Wednesday, 15 December 2021

Do we listen to children, but never really 'hear' them?

I've had a paper on my study floor for several years in my pile of papers loosely categorized as those ‘I must read some day’. Many times, I've picked up a photocopied extract from a book titled ‘The Call of Stories: Teaching and the Moral Imagination’. The book was written by psychiatrist Dr Robert Coles. Each time I would skim a few paragraphs and think, "now why did I place this paper from a psychiatrist here to read"? I was flipping through the pile again this week when I saw the Coles extract once more. I read a few pages and finally realized why I’d kept it.


Coles' work needs to be read by teachers, parents, doctors, psychiatrists and politicians. As I finally did read it completely, one key aspect of his work resonated strongly with many of my own instincts about nurturing and understanding our students at school. We often fail to truly listen to the stories our children want to tell us, about who they are, and what matters most to them. Instead, we more often observe and draw conclusions based on their behavior, the things we’ve listened for, and responses to our questions.


Coles unpacks the lessons he was to learn about knowing and understanding his troubled patients. One of the simplest, yet most profound lessons, was simply that patients - and I would add students at school - want to tell their stories. But often we fail to listen, and instead begin to ask questions about the things WE want to know, not what they are trying to share. At the feet of a good teacher, Coles realized his patients were telling him the stories they thought he wanted to hear, and refraining from those things that mattered most to them. He began to realize that if he failed to listen to things other than what we were looking for, they would stop sharing the things that mattered most to them. These 'hidden' things of course include their challenges, hidden pain, life frustrations, hopes and fears. As teachers, I suspect we often miss the stories that offer an insight into who our students really are.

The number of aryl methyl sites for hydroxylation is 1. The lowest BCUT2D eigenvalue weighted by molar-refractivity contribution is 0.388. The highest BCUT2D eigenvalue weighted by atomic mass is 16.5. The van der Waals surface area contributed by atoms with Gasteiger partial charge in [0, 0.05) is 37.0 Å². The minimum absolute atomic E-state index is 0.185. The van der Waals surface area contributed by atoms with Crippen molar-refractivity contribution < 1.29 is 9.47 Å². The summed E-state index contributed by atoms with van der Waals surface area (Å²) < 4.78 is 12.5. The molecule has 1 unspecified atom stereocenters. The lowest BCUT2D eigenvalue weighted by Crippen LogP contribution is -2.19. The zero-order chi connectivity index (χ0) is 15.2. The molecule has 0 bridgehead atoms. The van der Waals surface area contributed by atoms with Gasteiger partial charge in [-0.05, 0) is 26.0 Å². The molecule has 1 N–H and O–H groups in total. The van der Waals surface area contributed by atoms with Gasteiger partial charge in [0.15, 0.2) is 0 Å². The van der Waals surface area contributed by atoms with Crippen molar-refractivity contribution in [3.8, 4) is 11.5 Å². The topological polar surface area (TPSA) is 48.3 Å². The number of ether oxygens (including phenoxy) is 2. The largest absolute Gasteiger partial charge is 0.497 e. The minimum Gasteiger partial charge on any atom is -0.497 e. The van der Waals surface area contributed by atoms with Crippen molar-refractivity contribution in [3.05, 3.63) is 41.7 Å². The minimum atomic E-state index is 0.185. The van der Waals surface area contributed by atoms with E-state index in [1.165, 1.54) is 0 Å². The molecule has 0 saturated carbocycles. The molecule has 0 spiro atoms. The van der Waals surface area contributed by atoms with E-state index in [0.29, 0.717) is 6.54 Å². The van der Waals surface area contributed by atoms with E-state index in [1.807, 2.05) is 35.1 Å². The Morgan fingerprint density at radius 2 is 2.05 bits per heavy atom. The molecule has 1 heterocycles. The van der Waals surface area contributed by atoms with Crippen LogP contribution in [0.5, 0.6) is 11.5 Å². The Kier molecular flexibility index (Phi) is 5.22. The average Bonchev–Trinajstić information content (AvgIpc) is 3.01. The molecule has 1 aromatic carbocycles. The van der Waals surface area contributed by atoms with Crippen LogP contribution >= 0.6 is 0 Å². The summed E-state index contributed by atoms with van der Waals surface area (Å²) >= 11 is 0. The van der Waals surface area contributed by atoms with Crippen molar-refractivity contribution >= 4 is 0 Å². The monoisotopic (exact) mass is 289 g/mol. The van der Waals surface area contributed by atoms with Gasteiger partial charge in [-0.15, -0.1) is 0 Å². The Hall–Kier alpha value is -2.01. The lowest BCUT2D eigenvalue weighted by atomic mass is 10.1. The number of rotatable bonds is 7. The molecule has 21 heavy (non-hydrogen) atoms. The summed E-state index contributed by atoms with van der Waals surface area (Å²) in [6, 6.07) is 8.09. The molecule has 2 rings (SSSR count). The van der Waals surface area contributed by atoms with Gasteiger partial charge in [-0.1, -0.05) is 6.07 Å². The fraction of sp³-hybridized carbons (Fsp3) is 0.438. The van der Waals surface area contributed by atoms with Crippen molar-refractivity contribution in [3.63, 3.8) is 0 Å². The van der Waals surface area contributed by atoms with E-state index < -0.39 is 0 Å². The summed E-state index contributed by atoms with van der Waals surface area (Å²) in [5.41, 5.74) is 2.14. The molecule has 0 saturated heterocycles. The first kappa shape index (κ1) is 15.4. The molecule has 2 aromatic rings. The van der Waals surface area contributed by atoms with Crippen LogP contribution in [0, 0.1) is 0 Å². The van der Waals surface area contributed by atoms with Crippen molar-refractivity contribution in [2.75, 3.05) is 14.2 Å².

As I read Coles' work, I could see special significance for teachers who try to understand their students. I suspect our school students always carry round stories to which we barely listen. If these are shared, they tend to interrupt the flow of our plans for the day. Students arrive at school usually full of life and keen to tell others about the stories that matter to them. Stories about the things happening in their lives. But do we listen? If we don’t we lose so much. For in the comments they make, and the stories they try to share, we gain insight into the things that matter most to them, not to mention their fears and hopes.


In my book ‘Pedagogy and Education for Life’ I say much about story, but Coles’ work has reminded me that we need to amplify the importance of storytelling in our classrooms even more. Children are born to be story tellers. If given opportunities they will share stories in class, walking into school in lines, at group tables with other students, at sport, while waiting in assemblies, or simply waiting at the school gate to go home. Some teachers might see the buzz of such conversations and stories as unimportant chatter. But if only we would listen I suspect sometimes we might just hear children speaking of the fears, phobias and hopes that impact on their lives.



Robert Coles was taught by his mentor Dr Ludwig something critical about not missing opportunities to listen.


The people who come to see us bring their stories. They hope they tell them well enough so that we understand the truth of their lives. They hope we know how to interpret their stories correctly.


While we might be teachers, not psychiatrists, I wonder how often we miss such stories and opportunities? Whether our students' comments and stories are happy, sad, important or just great memories, do we give them opportunities to share them? And if they do, do we actually listen?